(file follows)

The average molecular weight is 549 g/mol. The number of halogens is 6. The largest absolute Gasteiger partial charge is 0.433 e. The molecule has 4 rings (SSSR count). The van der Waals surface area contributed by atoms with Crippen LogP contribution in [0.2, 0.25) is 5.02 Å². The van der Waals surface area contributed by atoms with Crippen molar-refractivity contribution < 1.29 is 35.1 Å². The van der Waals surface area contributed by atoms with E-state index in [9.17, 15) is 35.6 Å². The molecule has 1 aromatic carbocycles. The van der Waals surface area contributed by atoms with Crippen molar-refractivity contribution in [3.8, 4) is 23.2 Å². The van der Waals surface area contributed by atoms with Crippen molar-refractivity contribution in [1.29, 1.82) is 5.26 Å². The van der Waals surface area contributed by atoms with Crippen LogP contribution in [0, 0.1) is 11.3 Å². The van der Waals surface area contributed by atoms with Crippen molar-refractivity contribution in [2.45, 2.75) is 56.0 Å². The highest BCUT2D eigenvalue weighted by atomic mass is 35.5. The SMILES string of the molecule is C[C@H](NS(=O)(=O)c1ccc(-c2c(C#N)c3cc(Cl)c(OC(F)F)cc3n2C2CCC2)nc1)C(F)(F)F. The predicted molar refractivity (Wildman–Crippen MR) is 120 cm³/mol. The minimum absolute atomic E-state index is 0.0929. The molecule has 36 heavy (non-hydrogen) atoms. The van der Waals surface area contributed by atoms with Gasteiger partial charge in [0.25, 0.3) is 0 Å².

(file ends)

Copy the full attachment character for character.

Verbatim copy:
The average molecular weight is 549 g/mol. The number of halogens is 6. The largest absolute Gasteiger partial charge is 0.433 e. The molecule has 4 rings (SSSR count). The van der Waals surface area contributed by atoms with Crippen LogP contribution in [0.2, 0.25) is 5.02 Å². The van der Waals surface area contributed by atoms with Crippen molar-refractivity contribution < 1.29 is 35.1 Å². The van der Waals surface area contributed by atoms with E-state index in [9.17, 15) is 35.6 Å². The molecule has 1 aromatic carbocycles. The van der Waals surface area contributed by atoms with Crippen molar-refractivity contribution in [3.8, 4) is 23.2 Å². The van der Waals surface area contributed by atoms with Crippen molar-refractivity contribution in [1.29, 1.82) is 5.26 Å². The van der Waals surface area contributed by atoms with Crippen LogP contribution in [0, 0.1) is 11.3 Å². The van der Waals surface area contributed by atoms with Crippen molar-refractivity contribution in [2.45, 2.75) is 56.0 Å². The highest BCUT2D eigenvalue weighted by atomic mass is 35.5. The SMILES string of the molecule is C[C@H](NS(=O)(=O)c1ccc(-c2c(C#N)c3cc(Cl)c(OC(F)F)cc3n2C2CCC2)nc1)C(F)(F)F. The predicted molar refractivity (Wildman–Crippen MR) is 120 cm³/mol. The minimum absolute atomic E-state index is 0.0929. The molecule has 36 heavy (non-hydrogen) atoms. The van der Waals surface area contributed by atoms with Gasteiger partial charge in [0.25, 0.3) is 0 Å².